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The Product of Our SoulsRagtime, Race, and the Birth of the Manhattan Musical Marketplace$
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David Gilbert

Print publication date: 2015

Print ISBN-13: 9781469622699

Published to North Carolina Scholarship Online: January 2016

DOI: 10.5149/northcarolina/9781469622699.001.0001

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PRINTED FROM UNIVERSITY OF NORTH CAROLINA PRESS SCHOLARSHIP ONLINE (www.northcarolina.universitypressscholarship.com). (c) Copyright University of North Carolina Press, 2021. All Rights Reserved. An individual user may print out a PDF of a single chapter of a monograph in NCSO for personal use.date: 19 September 2021

Epilogue

Epilogue

From Ragtime Identities to the New Negro

Chapter:
(p.217) Epilogue
Source:
The Product of Our Souls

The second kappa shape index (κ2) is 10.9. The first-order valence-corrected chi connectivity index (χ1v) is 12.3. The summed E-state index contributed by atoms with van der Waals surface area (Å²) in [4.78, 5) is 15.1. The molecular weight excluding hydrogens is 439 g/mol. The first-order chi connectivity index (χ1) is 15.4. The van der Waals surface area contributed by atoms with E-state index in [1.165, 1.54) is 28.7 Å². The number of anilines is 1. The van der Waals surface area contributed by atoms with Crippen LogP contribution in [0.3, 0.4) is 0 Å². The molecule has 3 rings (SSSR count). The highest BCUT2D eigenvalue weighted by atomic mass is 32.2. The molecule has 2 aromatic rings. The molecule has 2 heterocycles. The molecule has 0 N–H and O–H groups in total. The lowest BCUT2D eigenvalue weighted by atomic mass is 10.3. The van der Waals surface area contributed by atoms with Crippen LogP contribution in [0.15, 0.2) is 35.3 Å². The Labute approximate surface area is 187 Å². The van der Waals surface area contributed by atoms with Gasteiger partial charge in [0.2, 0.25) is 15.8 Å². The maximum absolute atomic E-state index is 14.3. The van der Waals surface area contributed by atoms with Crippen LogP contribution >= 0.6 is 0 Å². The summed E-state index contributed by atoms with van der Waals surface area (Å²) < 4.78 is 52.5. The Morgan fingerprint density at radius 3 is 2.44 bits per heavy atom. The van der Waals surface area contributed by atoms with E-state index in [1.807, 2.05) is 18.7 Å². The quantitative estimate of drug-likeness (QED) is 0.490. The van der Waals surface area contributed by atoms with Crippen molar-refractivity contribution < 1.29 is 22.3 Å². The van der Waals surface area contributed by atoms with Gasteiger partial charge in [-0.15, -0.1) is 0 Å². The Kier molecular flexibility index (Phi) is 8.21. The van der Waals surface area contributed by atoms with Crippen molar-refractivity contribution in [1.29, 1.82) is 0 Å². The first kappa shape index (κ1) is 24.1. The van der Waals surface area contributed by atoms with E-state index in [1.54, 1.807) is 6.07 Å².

Author(s):

David Gilbert

Publisher:
University of North Carolina Press
DOI:10.5149/northcarolina/9781469622699.003.0009

This concluding chapter discusses the diminishing influence of ragtime at the onset of the 1920s and the rise of jazz music. Although necessary to the development of jazz and subsequent genres, ragtime music and the struggles of ragtime musicians continue to elude historians of music. Such an omission is regrettable, as ragtime has, after all, come to express a rejection of black slavery and caricatures, even as it shaped black modernity within a white supremacist world wholly insistent on black primitivism. The efforts of the ragtime musicians in debunking stereotypes and relentlessly pursuing the dream of cultural pluralism in America ultimately constructed another kind of racial divide, yet these black ragtimers had left in their place room for future generations to establish themselves within a changing cultural milieu.

Keywords:   1920s, jazz, ragtime, black slavery, black caricatures, black primitivism, black modernity, cultural pluralism

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